EB lifts its game

EB Games

On the back of a phenomenal growth curve in computer games over the past few years – a curve that is predicted to grow even more strongly for the foreseeable future – supplier EB Games faced some formidable challenges in meeting its logistics and supply chain demands.

The company recently worked with integrated supply chain solutions specialist Dematic to upgrade and automate its Brisbane distribution centre pick line to enable EB Games to meet its needs for the next five years and beyond.

The video game industry continues to grow at a rapid rate, with predictions that the worldwide market will grow its current annual revenues to $US 46.5 billion by 2010, based on current compound growth rates of nearly 12% a year. This growth reflects the changing role and popularity of computer games, which now appeal to everyone from grandchildren to their grandparents.

Since opening its first retail store in Sydney in 1997, EB Games has experienced phenomenal growth. Now with 2,000 employees and 250 stores located throughout Australia and 30 in New Zealand, it is the largest specialist retailer of computer entertainment in the country.

EB Games carries all the major brands of games, as well as the accessories that go with them including books, trading cards and toys. It carries mainstream products from Nintendo, Sony and Microsoft and also other software suppliers. The range also includes peripheral products such as steering wheels, speakers and keyboards.

The company moved into its current facility in Pinkenba, not far from Brisbane Airport, in October 2000. A purpose-built facility, it features 2,400 bulk pallet positions, a two-level mezzanine, 56 bays of carton live storage (CLS) and a conveyor transporting cartons to the dispatch area.

The facility was built when servicing just 44 stores and was adequate for the size and the nature of the business at the time. However, by late 2006 it became apparent that existing pick procedures certainly wouldn’t manage the projected growth of both the company and the industry.

According to distribution director, Andrew McDonald, EB Games realised it had to invest in the latest supply chain technology if it was going to keep up with current and predicted demand.

“We recognised that we had to automate the pick operation if we were going to cope with the growth of the business and the demands from our retail outlets,” he said.

“Previously we operated a paper-based pick system that has become obsolete: mistakes were being made, the operation was very labour-intensive and it was hard to monitor the accuracy and speed of the pickers.

“So we spoke to a number of suppliers about introducing the latest technology to the operation. Dematic representatives were across the issues, and in my opinion they appeared to be the industry experts in paperless picking, pick-to-light and voice picking,” said McDonald.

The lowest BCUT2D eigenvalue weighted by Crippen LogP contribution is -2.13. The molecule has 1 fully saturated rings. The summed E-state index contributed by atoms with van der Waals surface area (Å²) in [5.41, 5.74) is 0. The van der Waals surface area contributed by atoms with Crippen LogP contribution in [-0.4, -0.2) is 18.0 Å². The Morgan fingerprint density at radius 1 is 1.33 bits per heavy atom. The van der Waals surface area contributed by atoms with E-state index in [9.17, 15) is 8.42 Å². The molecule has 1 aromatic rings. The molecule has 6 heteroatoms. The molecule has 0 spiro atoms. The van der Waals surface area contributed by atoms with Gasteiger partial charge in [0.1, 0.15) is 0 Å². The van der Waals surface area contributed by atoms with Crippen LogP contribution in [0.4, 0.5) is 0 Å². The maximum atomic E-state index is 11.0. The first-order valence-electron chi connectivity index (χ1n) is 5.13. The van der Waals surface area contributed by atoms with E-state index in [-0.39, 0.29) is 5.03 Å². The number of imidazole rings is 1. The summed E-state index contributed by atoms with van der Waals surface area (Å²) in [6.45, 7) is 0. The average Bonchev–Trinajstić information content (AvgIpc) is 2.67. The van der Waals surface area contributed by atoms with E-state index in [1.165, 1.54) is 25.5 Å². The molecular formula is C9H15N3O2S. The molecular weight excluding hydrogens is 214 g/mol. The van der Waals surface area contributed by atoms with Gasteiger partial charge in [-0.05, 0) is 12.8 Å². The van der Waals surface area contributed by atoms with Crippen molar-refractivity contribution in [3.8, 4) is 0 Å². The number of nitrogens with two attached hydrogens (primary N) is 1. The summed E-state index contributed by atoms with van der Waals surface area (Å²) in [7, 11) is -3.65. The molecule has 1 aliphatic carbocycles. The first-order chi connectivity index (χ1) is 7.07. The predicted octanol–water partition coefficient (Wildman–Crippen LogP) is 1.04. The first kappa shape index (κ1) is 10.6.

“Also, EB Games is a global organisation and Dematic had been involved in a number of similar upgrades in different parts of the world. I was able to talk to our management of these facilities and, based on their feedback and the competitive nature of the quote, we decided to go with them.”

Included in the upgrade were implementations of:

• Dematic voice picking in the bulk storage area, which manages 70 SKUs including the bulkier items such as computer hardware, speakers and consoles;

• Dematic pick-to-light in the carton live storage (CLS) area, which manages 2400 SKUs;

• Dematic PickDIRECTOR software, which is interfaced with the in-house warehouse management system designed by EB Games.

“Obviously, there was a significant amount of work and liaison between Dematic and EB Games both here in Brisbane and in the US in terms of the interface specifications,” said McDonald.

“We had a two-week installation period, which was pretty seamless. Dematic upgraded each of the four aisles of carton live storage one at a time, leaving the other three operational, which minimised disruptions.

“Our US host engineer specialist ran tests on the interface for two days and once each test was consistently accurate we went live on August 29, 2007 – a joyous day!” he said.

“Our US engineer had been involved in three similar pick to light upgrades around the globe and he said this was the easiest. “We had Dematic engineers on site the week we went live and I think we only needed to consult with them once. It went very smoothly from day one,” said McDonald.

“In this industry timing is critical. Computer game players are very passionate and like to be first with the very latest releases: if you can’t deliver, they’ll find a supplier who can.